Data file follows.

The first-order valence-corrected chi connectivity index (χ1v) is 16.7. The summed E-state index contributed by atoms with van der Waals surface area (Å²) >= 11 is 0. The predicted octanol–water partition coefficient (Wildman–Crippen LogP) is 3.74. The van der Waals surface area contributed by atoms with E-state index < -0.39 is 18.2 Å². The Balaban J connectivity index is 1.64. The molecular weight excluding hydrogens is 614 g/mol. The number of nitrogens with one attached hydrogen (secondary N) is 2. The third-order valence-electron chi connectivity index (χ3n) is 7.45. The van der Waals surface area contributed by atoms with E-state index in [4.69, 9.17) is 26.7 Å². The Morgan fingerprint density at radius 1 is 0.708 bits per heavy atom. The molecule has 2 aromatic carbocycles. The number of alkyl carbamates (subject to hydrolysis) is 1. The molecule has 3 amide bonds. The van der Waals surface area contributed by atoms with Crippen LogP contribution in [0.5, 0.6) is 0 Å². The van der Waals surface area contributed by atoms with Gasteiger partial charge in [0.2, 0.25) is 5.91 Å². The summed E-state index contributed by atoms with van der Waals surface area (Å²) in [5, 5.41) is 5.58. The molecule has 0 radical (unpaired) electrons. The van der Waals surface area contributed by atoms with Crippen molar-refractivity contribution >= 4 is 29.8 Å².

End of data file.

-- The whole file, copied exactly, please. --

The first-order valence-corrected chi connectivity index (χ1v) is 16.7. The summed E-state index contributed by atoms with van der Waals surface area (Å²) >= 11 is 0. The predicted octanol–water partition coefficient (Wildman–Crippen LogP) is 3.74. The van der Waals surface area contributed by atoms with E-state index < -0.39 is 18.2 Å². The Balaban J connectivity index is 1.64. The molecular weight excluding hydrogens is 614 g/mol. The number of nitrogens with one attached hydrogen (secondary N) is 2. The third-order valence-electron chi connectivity index (χ3n) is 7.45. The van der Waals surface area contributed by atoms with E-state index in [4.69, 9.17) is 26.7 Å². The Morgan fingerprint density at radius 1 is 0.708 bits per heavy atom. The molecule has 2 aromatic carbocycles. The number of alkyl carbamates (subject to hydrolysis) is 1. The molecule has 3 amide bonds. The van der Waals surface area contributed by atoms with Crippen LogP contribution in [0.5, 0.6) is 0 Å². The van der Waals surface area contributed by atoms with Gasteiger partial charge in [0.2, 0.25) is 5.91 Å². The summed E-state index contributed by atoms with van der Waals surface area (Å²) in [5, 5.41) is 5.58. The molecule has 0 radical (unpaired) electrons. The van der Waals surface area contributed by atoms with Crippen molar-refractivity contribution >= 4 is 29.8 Å².